The code reader 2 further includes a lens mount assembly 12 that supports the lens barrel 8 and a focus ring 14 for manually setting the focus position of the code reader 2. These components are assembled about an optical axis 16 extending between a target object 18 (I.e., object to be imaged) and the image sensor 20. The sensor 20 is positioned about the intersection of the optical axis 16 and the image plane 10 such that the image data is focused by the lens 6 onto the sensor 20.
A distal end of the lens barrel 8 is secured via a threaded connection with a receptacle 22 formed within the lens mount assembly 12. A proximal end of the lens barrel 8 has the focus ring 14 fixedly secured thereto. Because of the threaded connection, manual rotation of the focus ring 14 drives the lens barrel 8 further into or out of the receptacle 22. This rotation is translated into an axial movement between the lens 6 and the image sensor 20.
The lens mount assembly 12 is secured within a housing 24 and covered by a clear lens cover 26 to protect the optical and hardware components from environmental conditions such as dust and moisture. The cover 26 and a sealing gasket (not shown) are secured to the housing 24 with screws 40. A cable 28 provides a communication link between the code reader 2 and another device, e.g., a host computer running a database application. The computer may generate a trigger signal for the code reader 102 and receive image data. The cable 28 also supplies power to the code reader 2.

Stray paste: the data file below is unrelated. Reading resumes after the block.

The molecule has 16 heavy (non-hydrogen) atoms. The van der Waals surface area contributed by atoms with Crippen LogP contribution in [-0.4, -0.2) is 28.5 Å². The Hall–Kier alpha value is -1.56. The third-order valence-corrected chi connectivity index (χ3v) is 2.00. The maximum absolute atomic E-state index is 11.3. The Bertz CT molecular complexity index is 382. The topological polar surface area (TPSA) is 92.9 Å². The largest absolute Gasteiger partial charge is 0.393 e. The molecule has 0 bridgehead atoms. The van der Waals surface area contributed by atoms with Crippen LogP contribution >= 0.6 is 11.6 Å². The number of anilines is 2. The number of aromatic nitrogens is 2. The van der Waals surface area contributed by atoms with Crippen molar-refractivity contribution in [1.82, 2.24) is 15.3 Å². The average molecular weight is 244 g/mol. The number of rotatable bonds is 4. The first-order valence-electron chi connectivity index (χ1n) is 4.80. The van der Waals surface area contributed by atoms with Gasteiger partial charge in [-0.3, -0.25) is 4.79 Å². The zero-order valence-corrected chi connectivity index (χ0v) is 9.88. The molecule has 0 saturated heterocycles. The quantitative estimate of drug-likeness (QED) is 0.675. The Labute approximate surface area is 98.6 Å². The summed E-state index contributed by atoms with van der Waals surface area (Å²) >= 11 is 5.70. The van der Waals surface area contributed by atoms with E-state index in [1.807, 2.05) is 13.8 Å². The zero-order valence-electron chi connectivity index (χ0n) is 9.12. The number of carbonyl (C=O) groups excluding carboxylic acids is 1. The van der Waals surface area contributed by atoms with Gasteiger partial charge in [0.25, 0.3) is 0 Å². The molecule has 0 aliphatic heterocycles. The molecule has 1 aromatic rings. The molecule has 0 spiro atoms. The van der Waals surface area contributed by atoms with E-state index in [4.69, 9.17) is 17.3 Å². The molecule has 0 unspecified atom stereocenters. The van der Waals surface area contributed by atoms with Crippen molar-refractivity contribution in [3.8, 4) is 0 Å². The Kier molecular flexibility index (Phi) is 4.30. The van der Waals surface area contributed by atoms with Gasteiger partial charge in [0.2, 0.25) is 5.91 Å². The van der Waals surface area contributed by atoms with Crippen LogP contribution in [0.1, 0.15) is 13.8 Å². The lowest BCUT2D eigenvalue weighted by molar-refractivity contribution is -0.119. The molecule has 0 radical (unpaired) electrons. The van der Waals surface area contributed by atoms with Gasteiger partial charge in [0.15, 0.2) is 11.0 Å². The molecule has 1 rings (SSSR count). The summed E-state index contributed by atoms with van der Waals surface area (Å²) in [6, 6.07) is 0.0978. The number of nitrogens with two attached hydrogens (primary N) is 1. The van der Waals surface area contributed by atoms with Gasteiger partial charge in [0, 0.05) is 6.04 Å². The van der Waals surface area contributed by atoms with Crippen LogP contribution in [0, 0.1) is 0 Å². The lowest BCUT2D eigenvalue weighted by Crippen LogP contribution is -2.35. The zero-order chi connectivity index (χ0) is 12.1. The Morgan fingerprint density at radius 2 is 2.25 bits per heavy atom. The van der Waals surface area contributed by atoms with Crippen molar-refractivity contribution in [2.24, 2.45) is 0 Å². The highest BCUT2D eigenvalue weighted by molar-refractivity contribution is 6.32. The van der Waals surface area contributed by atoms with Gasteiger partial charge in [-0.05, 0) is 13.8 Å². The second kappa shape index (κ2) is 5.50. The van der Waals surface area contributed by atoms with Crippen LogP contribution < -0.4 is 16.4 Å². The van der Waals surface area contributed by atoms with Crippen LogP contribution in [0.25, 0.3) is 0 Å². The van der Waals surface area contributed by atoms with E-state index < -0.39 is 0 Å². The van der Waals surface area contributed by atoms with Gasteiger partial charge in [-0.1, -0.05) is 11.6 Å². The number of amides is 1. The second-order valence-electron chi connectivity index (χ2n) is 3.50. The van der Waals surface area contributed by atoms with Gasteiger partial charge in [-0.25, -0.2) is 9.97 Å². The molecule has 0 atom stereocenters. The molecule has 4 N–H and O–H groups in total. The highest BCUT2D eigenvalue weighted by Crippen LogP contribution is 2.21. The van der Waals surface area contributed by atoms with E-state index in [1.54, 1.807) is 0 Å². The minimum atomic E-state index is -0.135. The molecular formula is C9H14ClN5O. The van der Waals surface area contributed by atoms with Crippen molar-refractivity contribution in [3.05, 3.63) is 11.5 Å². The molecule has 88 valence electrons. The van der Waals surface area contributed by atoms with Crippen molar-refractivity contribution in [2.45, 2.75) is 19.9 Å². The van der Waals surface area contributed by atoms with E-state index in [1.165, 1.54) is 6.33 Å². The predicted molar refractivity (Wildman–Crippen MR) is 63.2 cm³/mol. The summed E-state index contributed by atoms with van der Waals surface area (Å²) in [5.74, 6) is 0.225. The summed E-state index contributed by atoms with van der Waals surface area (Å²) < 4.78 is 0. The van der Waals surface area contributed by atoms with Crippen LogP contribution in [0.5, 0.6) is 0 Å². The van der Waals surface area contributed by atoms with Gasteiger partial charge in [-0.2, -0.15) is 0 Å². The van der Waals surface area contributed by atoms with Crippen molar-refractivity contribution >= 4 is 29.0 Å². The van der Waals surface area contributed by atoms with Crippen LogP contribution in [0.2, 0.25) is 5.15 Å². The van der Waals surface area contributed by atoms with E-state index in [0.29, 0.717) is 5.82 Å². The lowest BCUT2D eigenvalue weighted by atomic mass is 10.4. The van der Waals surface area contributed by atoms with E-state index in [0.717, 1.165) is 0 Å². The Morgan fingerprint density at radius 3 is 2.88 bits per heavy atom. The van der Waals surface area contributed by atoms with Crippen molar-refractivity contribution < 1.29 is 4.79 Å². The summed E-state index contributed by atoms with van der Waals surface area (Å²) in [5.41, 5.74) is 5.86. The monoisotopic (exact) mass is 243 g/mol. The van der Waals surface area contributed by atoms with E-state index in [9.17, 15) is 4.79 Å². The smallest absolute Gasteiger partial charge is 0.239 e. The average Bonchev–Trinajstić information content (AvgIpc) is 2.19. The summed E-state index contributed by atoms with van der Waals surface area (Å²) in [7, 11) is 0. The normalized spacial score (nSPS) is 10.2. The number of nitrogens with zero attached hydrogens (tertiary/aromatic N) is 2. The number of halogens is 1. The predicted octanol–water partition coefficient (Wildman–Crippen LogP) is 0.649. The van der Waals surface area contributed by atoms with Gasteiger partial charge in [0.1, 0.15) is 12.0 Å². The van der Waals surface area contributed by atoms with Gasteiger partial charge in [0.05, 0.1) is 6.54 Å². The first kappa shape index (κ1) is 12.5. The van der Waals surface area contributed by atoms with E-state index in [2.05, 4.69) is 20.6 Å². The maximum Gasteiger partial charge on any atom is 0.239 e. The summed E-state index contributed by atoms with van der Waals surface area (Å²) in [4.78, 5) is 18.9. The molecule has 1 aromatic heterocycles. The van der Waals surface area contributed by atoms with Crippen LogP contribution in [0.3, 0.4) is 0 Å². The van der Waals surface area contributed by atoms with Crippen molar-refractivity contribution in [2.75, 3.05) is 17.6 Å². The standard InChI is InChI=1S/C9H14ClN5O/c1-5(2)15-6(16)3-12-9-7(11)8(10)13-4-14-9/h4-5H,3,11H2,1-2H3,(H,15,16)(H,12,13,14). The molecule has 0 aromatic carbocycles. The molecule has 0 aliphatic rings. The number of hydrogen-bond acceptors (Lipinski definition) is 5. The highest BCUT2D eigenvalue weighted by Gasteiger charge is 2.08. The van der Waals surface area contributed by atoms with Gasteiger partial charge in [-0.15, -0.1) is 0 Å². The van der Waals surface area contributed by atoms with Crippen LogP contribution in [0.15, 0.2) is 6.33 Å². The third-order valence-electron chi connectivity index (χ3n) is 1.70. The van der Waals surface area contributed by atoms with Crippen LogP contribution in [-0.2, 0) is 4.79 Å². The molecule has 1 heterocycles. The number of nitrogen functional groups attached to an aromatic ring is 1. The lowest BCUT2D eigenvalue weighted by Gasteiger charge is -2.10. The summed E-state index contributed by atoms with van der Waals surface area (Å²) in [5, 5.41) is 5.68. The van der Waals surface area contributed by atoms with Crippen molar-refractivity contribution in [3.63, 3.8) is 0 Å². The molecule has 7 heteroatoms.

The manual focus code reader 2 is designed to be operated in one of a number of predetermined focus positions, each having a unique focal length and corresponding code reading distance range. Each focus position is indicated with an appropriate marking 30 (e.g., “40”, “65”, and “105”) on the focus ring 14, indicating the optimal reading distances, in millimeters, set by the manufacturer. Each focus position has an corresponding slot 32 formed in the periphery of the focus ring 14. The slots 32 are spaced about the focus ring 14 and receive a locking tab 34 formed in the lens cover 26. The angular position of each slot 32 is determined by the corresponding predetermined focal length, i.e., the axial distance between the lens 6 and the image sensor 20.
The focus ring 14 further includes a mechanical stop 36 to prevent the lens 6 from being rotated more than one complete revolution. The stop 36 is formed as a protrusion in the focus ring 14 that presses against a focus selector tab 38 when the focus ring 14 is at either end of the focusing range. The stop 36 limits axial movement of the lens 6 relative to the image sensor 20 to just less than one full rotation of the lens barrel 8.
To set the focus position of the reader 2, the focus ring 14 is manually adjusted to align a desired focus position setting 30 with the focus position selector tab 38. The locking tab 34 prevents the lens barrel 8 from rotating when the cover 26 is on, thus ‘locking’ the lens 6 into one of the pre-established focus positions. The cover 26 can only be secured to the housing 24 when the pin 34 is aligned with and received by one of the focus position slots 32.
Although manual focus code readers 2 provide some focusing flexibility as discussed above, changing the focus position of a code reader 2 is an involved and time consuming process. Further, the proper tools are needed to change the focus position of such a code reader 2. Still further, the lens 6 and other internal components are potentially exposed to environmental conditions including dust, dirt, water, chemicals, and the like while the lens cover 26 is removed.